School security scrutinized

Jerry Normandin, school safety officer, sits at a desk at Tuttle Middle School in South Burlington, Vt., letting people in through a locked door yesterday. Officials are locking the front doors to the five public schools and community library in South Burlington after a ‘non-specific’ concern. Superintendent David Young said the schools are working with South Burlington police following a concern that was brought up by a staff member yesterday. (AP Photo/The Burlington Free Press, Maddie McGarvey)

WESTFIELD – City and school district officials spent a lot of time talking this weekend about the horrific tragedy that occurred Friday morning in Newtown. Part of that discussion was how Westfield, as a community, could console a community whose soul has be ripped apart.
Another part of that discussion was focused on what could be done to ensure that tragedy is not repeated here.
Mayor Daniel M. Knapik said that he initiated discussion with Police Chief John Camerota on a process to identify steps the city can take to ensure school safety.
“As a community leader when something like Newtown occurs, it causes you to take pause,” Knapik said. “Chief Camerota is a wealth of information. What the city is going to do now, based on conversa5tions over the weekend, is hire architectural services to do an evaluation of our school buildings to see if we can’t harden entrances to improve safety and security.”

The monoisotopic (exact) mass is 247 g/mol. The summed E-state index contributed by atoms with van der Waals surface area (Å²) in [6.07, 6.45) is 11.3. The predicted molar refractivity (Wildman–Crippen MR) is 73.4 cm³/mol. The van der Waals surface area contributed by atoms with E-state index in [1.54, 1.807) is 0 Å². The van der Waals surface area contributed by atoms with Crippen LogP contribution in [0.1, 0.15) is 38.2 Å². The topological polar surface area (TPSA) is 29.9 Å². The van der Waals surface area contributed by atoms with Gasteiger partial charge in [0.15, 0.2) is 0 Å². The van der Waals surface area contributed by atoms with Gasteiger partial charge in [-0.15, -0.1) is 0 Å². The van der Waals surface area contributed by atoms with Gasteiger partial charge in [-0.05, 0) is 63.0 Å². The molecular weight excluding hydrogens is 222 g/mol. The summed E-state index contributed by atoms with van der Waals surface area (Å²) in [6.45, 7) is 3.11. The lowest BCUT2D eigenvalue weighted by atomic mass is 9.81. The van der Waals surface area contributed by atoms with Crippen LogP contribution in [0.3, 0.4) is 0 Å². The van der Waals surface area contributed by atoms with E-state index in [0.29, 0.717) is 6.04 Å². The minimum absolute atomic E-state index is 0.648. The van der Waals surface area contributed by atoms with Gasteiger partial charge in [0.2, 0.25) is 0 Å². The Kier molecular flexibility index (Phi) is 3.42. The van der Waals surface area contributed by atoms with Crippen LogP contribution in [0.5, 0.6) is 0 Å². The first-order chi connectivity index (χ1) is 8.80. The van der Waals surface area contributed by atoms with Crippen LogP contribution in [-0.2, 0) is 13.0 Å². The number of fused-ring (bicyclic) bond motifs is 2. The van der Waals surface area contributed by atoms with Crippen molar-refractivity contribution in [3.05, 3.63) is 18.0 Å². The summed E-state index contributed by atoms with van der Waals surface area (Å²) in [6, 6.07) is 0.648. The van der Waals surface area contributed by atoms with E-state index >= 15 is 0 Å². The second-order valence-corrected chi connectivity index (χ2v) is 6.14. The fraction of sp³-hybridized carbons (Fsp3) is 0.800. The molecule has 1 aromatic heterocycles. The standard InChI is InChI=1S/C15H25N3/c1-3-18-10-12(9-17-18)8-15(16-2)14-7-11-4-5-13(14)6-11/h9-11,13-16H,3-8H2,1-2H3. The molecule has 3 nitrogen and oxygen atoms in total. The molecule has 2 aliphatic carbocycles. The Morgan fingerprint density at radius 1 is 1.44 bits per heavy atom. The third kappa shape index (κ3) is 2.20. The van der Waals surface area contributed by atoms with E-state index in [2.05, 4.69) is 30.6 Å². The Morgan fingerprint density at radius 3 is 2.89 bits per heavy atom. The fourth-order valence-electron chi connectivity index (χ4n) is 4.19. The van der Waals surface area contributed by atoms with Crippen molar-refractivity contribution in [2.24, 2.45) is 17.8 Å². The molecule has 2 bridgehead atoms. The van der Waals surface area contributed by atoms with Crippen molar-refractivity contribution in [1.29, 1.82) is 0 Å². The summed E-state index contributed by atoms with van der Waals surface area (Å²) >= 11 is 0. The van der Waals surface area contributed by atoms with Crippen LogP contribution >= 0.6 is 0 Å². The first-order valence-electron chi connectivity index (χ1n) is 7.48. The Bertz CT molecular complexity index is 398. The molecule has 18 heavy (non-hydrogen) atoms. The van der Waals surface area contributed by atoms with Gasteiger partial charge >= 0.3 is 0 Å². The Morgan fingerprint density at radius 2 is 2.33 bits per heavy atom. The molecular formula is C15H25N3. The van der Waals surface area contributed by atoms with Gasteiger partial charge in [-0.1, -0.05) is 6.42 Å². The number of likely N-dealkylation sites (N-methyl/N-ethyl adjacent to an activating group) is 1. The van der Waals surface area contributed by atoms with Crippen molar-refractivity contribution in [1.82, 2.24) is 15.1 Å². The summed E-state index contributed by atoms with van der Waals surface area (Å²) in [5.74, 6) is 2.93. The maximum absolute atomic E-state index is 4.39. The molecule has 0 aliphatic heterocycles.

School Superintendent Suzanne Scallion said the district has already taken steps to heighten security.
Scallion said that after the start of the school day, only district staff will be allowed into the interior of the bu8ilding and that all visitors will undergo a visual inspection before being allowed to enter the building.
Scallion said a number of other standard operating procedures are under review and that the effort is to “reassure parents and students” that the city’s school facilities are safe.
Committeewoman Diane Mayhew suggested that the School Committee contract their Newtown counterparts with an offer of assistance, while Scallion said a district wide effort is being evaluated in light of the fact that the Sandy Hook Elementary School “will never be reopened” and that its students are being displaced to other communities.
Scallion said a number of relief funds have been established, but that the district is identifying those which most directly benefit of Sandy Hook students.

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